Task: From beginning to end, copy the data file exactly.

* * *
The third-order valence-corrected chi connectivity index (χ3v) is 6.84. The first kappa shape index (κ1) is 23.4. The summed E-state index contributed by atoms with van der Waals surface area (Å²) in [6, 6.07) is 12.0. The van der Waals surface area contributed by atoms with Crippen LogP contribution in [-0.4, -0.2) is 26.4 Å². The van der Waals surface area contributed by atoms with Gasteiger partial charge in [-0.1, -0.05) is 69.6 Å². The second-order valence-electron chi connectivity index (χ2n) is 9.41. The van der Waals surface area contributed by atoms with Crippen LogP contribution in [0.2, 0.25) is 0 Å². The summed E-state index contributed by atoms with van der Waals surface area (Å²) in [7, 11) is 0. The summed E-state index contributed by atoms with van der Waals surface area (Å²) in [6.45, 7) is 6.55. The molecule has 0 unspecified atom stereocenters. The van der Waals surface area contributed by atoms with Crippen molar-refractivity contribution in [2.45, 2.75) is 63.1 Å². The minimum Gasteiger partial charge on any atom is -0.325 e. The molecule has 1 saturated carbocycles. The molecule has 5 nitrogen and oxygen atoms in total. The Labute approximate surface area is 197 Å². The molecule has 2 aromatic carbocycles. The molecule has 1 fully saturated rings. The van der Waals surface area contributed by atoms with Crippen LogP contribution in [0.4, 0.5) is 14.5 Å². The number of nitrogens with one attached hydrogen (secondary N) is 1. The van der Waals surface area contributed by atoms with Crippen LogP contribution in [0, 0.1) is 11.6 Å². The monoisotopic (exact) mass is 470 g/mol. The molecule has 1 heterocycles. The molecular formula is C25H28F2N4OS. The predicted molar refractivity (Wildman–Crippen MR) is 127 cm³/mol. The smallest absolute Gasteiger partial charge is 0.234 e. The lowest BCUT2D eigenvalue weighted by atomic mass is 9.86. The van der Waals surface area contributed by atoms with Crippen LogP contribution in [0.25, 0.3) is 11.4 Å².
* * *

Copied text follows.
The third-order valence-corrected chi connectivity index (χ3v) is 6.84. The first kappa shape index (κ1) is 23.4. The summed E-state index contributed by atoms with van der Waals surface area (Å²) in [6, 6.07) is 12.0. The van der Waals surface area contributed by atoms with Crippen LogP contribution in [-0.4, -0.2) is 26.4 Å². The van der Waals surface area contributed by atoms with Gasteiger partial charge in [-0.1, -0.05) is 69.6 Å². The second-order valence-electron chi connectivity index (χ2n) is 9.41. The van der Waals surface area contributed by atoms with Crippen LogP contribution in [0.2, 0.25) is 0 Å². The summed E-state index contributed by atoms with van der Waals surface area (Å²) in [7, 11) is 0. The summed E-state index contributed by atoms with van der Waals surface area (Å²) in [6.45, 7) is 6.55. The molecule has 0 unspecified atom stereocenters. The van der Waals surface area contributed by atoms with Crippen molar-refractivity contribution in [2.45, 2.75) is 63.1 Å². The minimum Gasteiger partial charge on any atom is -0.325 e. The molecule has 1 saturated carbocycles. The molecule has 5 nitrogen and oxygen atoms in total. The Labute approximate surface area is 197 Å². The molecule has 2 aromatic carbocycles. The molecule has 1 fully saturated rings. The van der Waals surface area contributed by atoms with Crippen LogP contribution in [0.4, 0.5) is 14.5 Å². The number of nitrogens with one attached hydrogen (secondary N) is 1. The van der Waals surface area contributed by atoms with Crippen LogP contribution in [0, 0.1) is 11.6 Å². The monoisotopic (exact) mass is 470 g/mol. The molecule has 1 heterocycles. The molecular formula is C25H28F2N4OS. The predicted molar refractivity (Wildman–Crippen MR) is 127 cm³/mol. The smallest absolute Gasteiger partial charge is 0.234 e. The lowest BCUT2D eigenvalue weighted by atomic mass is 9.86. The van der Waals surface area contributed by atoms with Crippen LogP contribution in [0.25, 0.3) is 11.4 Å².